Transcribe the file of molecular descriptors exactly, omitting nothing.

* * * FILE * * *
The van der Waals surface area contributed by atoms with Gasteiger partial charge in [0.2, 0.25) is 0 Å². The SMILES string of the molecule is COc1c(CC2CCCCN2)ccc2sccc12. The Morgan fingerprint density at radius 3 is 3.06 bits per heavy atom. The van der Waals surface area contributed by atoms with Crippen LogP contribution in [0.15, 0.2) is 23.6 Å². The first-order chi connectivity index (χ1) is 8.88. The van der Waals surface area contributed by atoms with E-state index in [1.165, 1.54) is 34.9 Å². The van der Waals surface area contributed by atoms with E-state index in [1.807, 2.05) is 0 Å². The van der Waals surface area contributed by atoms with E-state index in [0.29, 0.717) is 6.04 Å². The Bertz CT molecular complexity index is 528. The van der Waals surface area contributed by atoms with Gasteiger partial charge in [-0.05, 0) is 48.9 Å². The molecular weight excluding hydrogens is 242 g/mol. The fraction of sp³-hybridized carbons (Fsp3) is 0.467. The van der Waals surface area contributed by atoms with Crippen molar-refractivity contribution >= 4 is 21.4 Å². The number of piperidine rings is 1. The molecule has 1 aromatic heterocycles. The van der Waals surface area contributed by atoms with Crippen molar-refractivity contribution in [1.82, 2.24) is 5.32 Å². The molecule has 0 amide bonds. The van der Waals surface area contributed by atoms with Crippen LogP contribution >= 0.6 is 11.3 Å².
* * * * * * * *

The van der Waals surface area contributed by atoms with Gasteiger partial charge in [0.2, 0.25) is 0 Å². The SMILES string of the molecule is COc1c(CC2CCCCN2)ccc2sccc12. The Morgan fingerprint density at radius 3 is 3.06 bits per heavy atom. The van der Waals surface area contributed by atoms with Crippen LogP contribution in [0.15, 0.2) is 23.6 Å². The first-order chi connectivity index (χ1) is 8.88. The van der Waals surface area contributed by atoms with E-state index in [1.165, 1.54) is 34.9 Å². The van der Waals surface area contributed by atoms with E-state index in [1.807, 2.05) is 0 Å². The van der Waals surface area contributed by atoms with E-state index in [0.29, 0.717) is 6.04 Å². The Bertz CT molecular complexity index is 528. The van der Waals surface area contributed by atoms with Gasteiger partial charge in [-0.05, 0) is 48.9 Å². The molecular weight excluding hydrogens is 242 g/mol. The fraction of sp³-hybridized carbons (Fsp3) is 0.467. The van der Waals surface area contributed by atoms with Crippen molar-refractivity contribution >= 4 is 21.4 Å². The number of piperidine rings is 1. The molecule has 1 aromatic heterocycles. The van der Waals surface area contributed by atoms with Crippen molar-refractivity contribution in [1.82, 2.24) is 5.32 Å². The molecule has 0 amide bonds. The van der Waals surface area contributed by atoms with Crippen LogP contribution >= 0.6 is 11.3 Å².